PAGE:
Flashcards in Structural Terms Deck (34):
Conversation between two or more charechters
A section in a text that is set before the events of the main story
A verb that describes something that will happen in the future, e.g. 'they will laugh'.
The person that tells the story
A verb that describes something that happened in the past, e.g. 'they laughed'.
Point of view
The way a character regards events or people
A verb that describes something that is happening now, e.g. 'they laugh' or 'they are laughing'
The order in which things happen
Where the events take place
The organisation of a text.
A written story or account
The person telling the story from their point of view.
A particular view of something
A feature that helps to structure a text.
To understand and share someone else's feelings.
The writer focusing on a specific (often small details) section of the text.
Often deal with bigger details- setting etc
When the writer changes their focus from one character to another. What a character is thinking to what a character is doing.
A story ends in a similar way to how it begins (setting, action, characters or language choice)
The most exciting part of the story.
A disappointing part of the story.
The tension / excitement/ action is getting closer.
The action starts to fall away. Often after a climax or an anti-climax.
A clear difference between things.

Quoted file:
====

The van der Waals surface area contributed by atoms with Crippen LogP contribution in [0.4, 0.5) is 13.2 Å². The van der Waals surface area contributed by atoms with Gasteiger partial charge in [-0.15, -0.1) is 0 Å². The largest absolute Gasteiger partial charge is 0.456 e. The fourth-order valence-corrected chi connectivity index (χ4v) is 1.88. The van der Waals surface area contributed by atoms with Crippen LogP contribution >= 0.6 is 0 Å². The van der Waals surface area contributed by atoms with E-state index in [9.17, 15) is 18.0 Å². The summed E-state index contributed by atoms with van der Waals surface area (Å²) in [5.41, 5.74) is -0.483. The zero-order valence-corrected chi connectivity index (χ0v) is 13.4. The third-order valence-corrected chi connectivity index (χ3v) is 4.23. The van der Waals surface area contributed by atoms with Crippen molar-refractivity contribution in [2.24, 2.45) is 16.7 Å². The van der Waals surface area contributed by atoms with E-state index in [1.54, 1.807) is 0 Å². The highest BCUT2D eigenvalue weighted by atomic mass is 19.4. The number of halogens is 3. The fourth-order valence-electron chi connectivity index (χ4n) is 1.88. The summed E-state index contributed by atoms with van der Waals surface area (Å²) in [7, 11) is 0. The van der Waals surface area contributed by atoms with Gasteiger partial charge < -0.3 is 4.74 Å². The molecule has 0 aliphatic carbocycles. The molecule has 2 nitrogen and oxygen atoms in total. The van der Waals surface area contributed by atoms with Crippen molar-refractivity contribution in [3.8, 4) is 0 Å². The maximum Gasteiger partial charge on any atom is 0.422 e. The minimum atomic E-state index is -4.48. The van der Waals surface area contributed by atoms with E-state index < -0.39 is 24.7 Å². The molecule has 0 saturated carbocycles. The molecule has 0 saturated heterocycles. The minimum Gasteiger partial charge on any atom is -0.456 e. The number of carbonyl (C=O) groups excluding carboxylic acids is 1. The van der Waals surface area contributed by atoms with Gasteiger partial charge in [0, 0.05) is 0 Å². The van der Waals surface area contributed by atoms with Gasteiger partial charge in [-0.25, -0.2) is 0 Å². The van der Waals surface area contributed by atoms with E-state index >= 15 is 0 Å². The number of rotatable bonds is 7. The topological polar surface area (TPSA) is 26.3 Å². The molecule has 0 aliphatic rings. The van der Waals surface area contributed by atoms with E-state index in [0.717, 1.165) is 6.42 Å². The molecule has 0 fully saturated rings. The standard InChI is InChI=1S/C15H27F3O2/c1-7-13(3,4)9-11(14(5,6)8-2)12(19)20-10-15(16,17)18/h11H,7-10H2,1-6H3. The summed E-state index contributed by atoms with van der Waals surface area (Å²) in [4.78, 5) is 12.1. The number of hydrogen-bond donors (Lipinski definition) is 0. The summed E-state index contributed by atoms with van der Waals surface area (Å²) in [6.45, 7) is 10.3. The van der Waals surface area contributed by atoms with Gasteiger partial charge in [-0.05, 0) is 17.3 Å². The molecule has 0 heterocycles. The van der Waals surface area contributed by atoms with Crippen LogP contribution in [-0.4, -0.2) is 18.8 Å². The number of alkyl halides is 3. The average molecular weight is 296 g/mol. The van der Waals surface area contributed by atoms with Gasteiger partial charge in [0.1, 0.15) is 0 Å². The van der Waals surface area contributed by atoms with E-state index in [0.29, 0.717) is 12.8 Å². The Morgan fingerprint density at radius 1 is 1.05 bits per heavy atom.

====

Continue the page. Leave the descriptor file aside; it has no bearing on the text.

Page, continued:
First person perspective
The point of view of a character involved in the action of a story using I
The speed at which something happens
The use of symbols to represent something else.
Third person perspective
The point of view of someone not involved in the action of a story using he, she or they.
Openings-dialogue:characters are speaking as the narrative begins
The reader is thrown straight in, without orientation or warning
Openings- description: sets the scene or describes a character
Establishes the mood and atmosphere, and creates a visual picture for the reader.
Openings- character: introduces a characters thoughts.
Gives the reader someone to empathise with or imagine straight away.
Openings- mystery: an intriguing event or question is set up.
Pulls the reader in by making them want to know what happens next.
Openings-thematic statement: indicates what ideas or themes will be significant
Lets the reader know that the detail to follow fits into a wider context.